Haenglim Architecture & Engineering (Lee Yongho)


4, Yulgok-ro 3-gil, Jongno-gu, Seoul, Korea


cultural and assembly facilities (museum), neighbo

Site area


Building area


Gross floor area


Building scope

6 Buildings, 3 ‒ 5F


Handicapped parking ‒ 4 / Bicycle ‒ 25



Building to land ratio


Floor area ratio



RC, steel framework, reinforcement

Exterior finishing

terra cotta louver, encaustic bricks, curtain wall

Interior finishing

water paint

Structural engineer


Mechanical engineer

DE-TECH Environment & Energy

Electrical engineer



IMU Construction & Engineering

Design period

Jan. – Dec. 2017

Construction period

May 2018 – Dec. 2020


39 billion KRW


Urban Infrastructure Headquarters, Seoul Metropoli

Landscape design


Lee Yongho
Lee Yongho is president at Haenglim Architecture & Engineering. He graduated from Hanyang University's Department of Architecture, completed his master's degree at Gachon University, obtained a doctorate in architectural engineering from Suwon University, and established the Haenglim Architecture & Engineering in 1992. Since then, it has applied its own eco-friendly design method to national advanced science facilities and public buildings such as RAON Boulevard and Pohang 4th Generation Light Source. As an outside activity, he was selected as an honorary architect by the Korea Institute of Architects and served as vice chairman of the Korea Institute of Registered Architects and the Korea Green Building Council. Other awards include commendations from the chairman of the Presidential Commission on Architecture Policy and the Ministry of Land, Infrastructure and Transport, and in 2016, he received the Presidential Commendation on Architecture Day.
Song Hayub
Song Hayub received a B.Arch from Seoul National University and a M.Arch from the University of Michigan. He was awarded a Ph.D. in Architecture from University of Pennsylvania by presenting ‘Facade-Poche: Performative Representation of Window- wall’ under Professor David Leatherbarrow’s guidance. From 2009, he has been professor at Chung-Ang University. He authored 22nd century and Landmark: City Competes and translated Surface Architecture, as well as curating the ‘Han River Empathy: Han River Imaginary Architecture Exhibition’, and ‘Han River Infratecture: Han River Imaginary Architecture Exhibition’, at the Seoul Architecture Festival 2015 ‒ 2016.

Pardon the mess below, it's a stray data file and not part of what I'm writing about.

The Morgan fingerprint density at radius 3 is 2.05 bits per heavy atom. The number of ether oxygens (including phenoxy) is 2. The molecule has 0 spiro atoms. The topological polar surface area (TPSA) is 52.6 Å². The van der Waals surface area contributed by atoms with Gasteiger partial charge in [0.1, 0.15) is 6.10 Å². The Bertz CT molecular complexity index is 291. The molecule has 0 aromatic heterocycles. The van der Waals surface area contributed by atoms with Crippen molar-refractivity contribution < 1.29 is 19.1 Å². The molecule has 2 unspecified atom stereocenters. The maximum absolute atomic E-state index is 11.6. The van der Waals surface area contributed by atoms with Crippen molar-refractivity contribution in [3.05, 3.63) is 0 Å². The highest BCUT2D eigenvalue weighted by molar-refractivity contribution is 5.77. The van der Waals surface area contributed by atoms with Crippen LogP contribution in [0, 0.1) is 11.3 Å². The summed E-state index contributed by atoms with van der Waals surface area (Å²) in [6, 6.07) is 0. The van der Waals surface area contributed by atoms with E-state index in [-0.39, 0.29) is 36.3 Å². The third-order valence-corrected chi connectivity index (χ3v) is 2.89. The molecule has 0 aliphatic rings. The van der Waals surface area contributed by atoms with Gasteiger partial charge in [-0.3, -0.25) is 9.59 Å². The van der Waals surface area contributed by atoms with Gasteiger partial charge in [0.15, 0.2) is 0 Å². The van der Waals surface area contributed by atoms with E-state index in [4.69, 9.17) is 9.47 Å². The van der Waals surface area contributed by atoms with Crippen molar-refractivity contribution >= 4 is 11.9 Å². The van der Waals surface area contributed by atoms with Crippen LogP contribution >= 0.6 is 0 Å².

Cheon Janghwan
Cheon Janghwan is a registered architect of Massachusetts. He graduated from Yonsei University with B.S in Architectural Engineering and received M.Arch from Columbia University in New York. He worked for 5 years in New York and Boston, working on diverse projects before he started teaching at University of Nebraska-Lincoln in 2009. After teaching for 3 years at UNL, he moved back to Korea and started teaching at Kyung Hee University from 2012. He founded multi-disciplinary design firm Emer-sys and his works have been widely recognized and exhibited. To date, successes include the KIMSOOGEUN Preview Awards (2015) with Hangdong Kindergarten and Seoul Architecture Award (2016) with Godeok 119 Firehouse and Seoul Architecture Award (2021) with Yeodamjae. He is the author of the books Two Masters who changed the Contemporary Architecture (2013) and Grasshopper for Architecture (2018)
Woo Daeseung
Woo Daeseung is principal at op’us Architects. Born in Sancheong, where Ungseokbong Peak is located, Woo grew up playing in the Gyeongho River. After living in Daejeon, Jinju, Seoul, Jinhae, Woo now lives in Seoul as an urban nomad. He never went to work in design firms, and in his late twenties he obtained an architect’s license and opened an office. At the turn of the 21st century, a project was cancelled after winning a international design competition for the ‘Thousand Years Gate’ and gaining great popularity. He understands architecture and is concentrating on making a house that can be used ‘always’ and ‘well’ only when he is over 40. Thanks to the projects he completed with wonderful clients, he received numerous architectural awards. He is an architect who is interested in the joy of communication and repairing new houses. He makes his living while grasping realist principles that can be put into practice so as to practice architecture with a certain ferocity. He has written a book on the Gwangalli White Convent in Busan and the Villa Aloysio project in Mexico, and published books and maps such as Yeonhui-dong, walked by Woohyeon after settling and exploring in Yeonhui-dong.